Lyrics are taken from “The Rose” written by Amanda Mcbroom © Warner/Chappell Music, Inc and sang by Bette Midler

Whenever I hear this song, my heart smiles at the lyrics of the above verse. I can’t help but imagine my Saviour’s; The Son’s love beaming down on me. If I close my eyes, it’s almost a tangible feeling of warmth as I accept once again His countenance towards me and allow His love to flood over me.

Within each of us, there are thoughts, feelings, desires, hopes, disappointments and aches that are buried at the bottom of our soul, only to be fully known and reached by God. There is no counterfeit for His Presence and Grace. Only His love can bring life to that which feels dead or broken.

Too often I’ve focused on the bitterness of a winter period and not sought the Son’s love which only leaves me feeling empty and frustrated. In my recent prayer time, I have found myself returning over and again to 1 Corinthians 13, which I used to illustrate a point for, “Why Mums Make Great Leaders”. When repeatedly drawn to the same passage of scripture, I know God is wanting to reveal something more of Himself through it. The Message interpretation at the end of verse 7 states, “I’m bankrupt without love.” What a powerful statement of truth. The previous verses speak about love being paramount above all things, we can do a number of great exploits but if we don’t have love, we are nothing.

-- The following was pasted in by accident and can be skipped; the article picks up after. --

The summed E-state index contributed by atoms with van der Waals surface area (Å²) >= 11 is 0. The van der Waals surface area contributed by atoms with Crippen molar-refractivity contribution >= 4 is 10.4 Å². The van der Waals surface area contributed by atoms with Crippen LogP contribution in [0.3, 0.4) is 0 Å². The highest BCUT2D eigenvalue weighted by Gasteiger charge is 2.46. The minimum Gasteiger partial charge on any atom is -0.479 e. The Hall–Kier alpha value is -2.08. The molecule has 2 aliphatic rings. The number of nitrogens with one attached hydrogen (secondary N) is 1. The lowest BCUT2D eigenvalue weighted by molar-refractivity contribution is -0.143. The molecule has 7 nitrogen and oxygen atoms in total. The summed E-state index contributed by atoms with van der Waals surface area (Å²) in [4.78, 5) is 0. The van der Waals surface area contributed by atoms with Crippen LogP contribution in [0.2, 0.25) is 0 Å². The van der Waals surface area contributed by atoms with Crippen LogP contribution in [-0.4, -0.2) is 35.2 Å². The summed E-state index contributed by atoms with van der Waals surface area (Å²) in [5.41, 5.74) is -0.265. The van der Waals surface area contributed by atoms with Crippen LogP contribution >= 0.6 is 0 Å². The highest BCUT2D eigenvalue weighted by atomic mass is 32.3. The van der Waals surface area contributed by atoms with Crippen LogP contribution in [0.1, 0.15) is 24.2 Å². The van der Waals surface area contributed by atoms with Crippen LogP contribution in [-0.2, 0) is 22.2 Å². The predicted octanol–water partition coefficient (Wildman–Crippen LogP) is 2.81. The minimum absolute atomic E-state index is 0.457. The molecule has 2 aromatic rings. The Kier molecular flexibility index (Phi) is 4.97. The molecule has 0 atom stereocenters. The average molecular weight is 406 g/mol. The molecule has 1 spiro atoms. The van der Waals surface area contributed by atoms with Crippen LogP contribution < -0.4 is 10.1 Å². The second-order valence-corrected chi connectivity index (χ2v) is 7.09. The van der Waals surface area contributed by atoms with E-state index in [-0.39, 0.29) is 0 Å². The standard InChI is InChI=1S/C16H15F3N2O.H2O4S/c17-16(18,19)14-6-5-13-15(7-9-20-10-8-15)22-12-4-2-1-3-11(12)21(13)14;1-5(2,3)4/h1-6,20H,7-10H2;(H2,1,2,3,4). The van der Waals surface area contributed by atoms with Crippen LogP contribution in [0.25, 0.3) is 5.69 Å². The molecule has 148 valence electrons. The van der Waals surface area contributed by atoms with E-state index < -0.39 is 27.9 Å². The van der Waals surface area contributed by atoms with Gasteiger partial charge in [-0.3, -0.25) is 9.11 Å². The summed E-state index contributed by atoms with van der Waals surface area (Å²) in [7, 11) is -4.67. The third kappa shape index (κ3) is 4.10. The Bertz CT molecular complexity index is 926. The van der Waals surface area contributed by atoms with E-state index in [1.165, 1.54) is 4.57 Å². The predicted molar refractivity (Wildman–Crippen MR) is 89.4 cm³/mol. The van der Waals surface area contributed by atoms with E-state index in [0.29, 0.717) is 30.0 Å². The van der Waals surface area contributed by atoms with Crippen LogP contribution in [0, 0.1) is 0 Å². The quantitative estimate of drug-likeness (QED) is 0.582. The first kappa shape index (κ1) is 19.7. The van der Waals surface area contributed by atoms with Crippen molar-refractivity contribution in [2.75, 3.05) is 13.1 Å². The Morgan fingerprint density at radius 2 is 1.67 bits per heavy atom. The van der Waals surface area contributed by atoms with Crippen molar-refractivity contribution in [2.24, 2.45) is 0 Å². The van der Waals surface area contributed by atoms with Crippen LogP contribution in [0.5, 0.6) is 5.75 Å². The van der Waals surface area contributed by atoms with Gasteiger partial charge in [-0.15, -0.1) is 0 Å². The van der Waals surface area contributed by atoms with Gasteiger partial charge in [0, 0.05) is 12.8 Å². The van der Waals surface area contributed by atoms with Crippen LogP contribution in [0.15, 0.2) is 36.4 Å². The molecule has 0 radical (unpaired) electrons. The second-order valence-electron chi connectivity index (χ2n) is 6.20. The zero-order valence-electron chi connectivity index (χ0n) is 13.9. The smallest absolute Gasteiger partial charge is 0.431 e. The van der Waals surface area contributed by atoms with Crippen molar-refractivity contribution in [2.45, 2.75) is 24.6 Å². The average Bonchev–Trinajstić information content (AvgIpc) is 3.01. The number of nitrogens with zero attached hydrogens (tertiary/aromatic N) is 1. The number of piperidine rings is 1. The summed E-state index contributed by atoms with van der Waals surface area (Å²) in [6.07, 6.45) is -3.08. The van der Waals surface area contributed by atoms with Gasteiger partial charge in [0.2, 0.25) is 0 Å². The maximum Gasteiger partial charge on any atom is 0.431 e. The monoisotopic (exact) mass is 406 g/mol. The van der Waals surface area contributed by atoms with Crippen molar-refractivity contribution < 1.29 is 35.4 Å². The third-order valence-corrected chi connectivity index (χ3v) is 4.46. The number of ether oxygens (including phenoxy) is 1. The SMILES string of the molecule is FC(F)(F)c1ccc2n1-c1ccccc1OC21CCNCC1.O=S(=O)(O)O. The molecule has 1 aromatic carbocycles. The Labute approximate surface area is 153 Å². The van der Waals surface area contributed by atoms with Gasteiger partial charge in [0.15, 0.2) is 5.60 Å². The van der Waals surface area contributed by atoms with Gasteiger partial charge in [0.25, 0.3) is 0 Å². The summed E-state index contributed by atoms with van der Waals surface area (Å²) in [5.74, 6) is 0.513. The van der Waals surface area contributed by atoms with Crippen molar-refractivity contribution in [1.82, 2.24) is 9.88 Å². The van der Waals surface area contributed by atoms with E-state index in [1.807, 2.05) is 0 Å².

Bankrupt; spent, empty, lacking, void.

The truth is we all need love. The Beatles were onto something when they sang, “All you need is love.” I am blessed to have a husband, family and friends who love me dearly and wholly, and yet none of their love, as precious as it is, satisfies the depths of my soul covered by a winter’s snow, like that of the Son’s love. He is able to melt away all that clings onto the essence of who I am, good or bad, to penetrate even the parts of myself that I don’t fully know or understand, and am therefore unable to change. Within all of us lies a thirst that can only be quenched by His love. A love unexplainable, inexplicable, abounding and all-encompassing.

As valentines day creeps up on us, I pray that you will know that there is a love for you that satisfies beyond romance and human affection or adoration. I hope you feel the tangible warmth of His love this Valentine’s week, and always. I encourage you to read again, or for the first time, 1 Corinthians 13. Steal away some time with the ultimate Lover of your soul, and rather than see the scripture as a list of things that we have to do in order to love others, read it as how He loves you. 

“…God is Love.”

1 John 4 v 8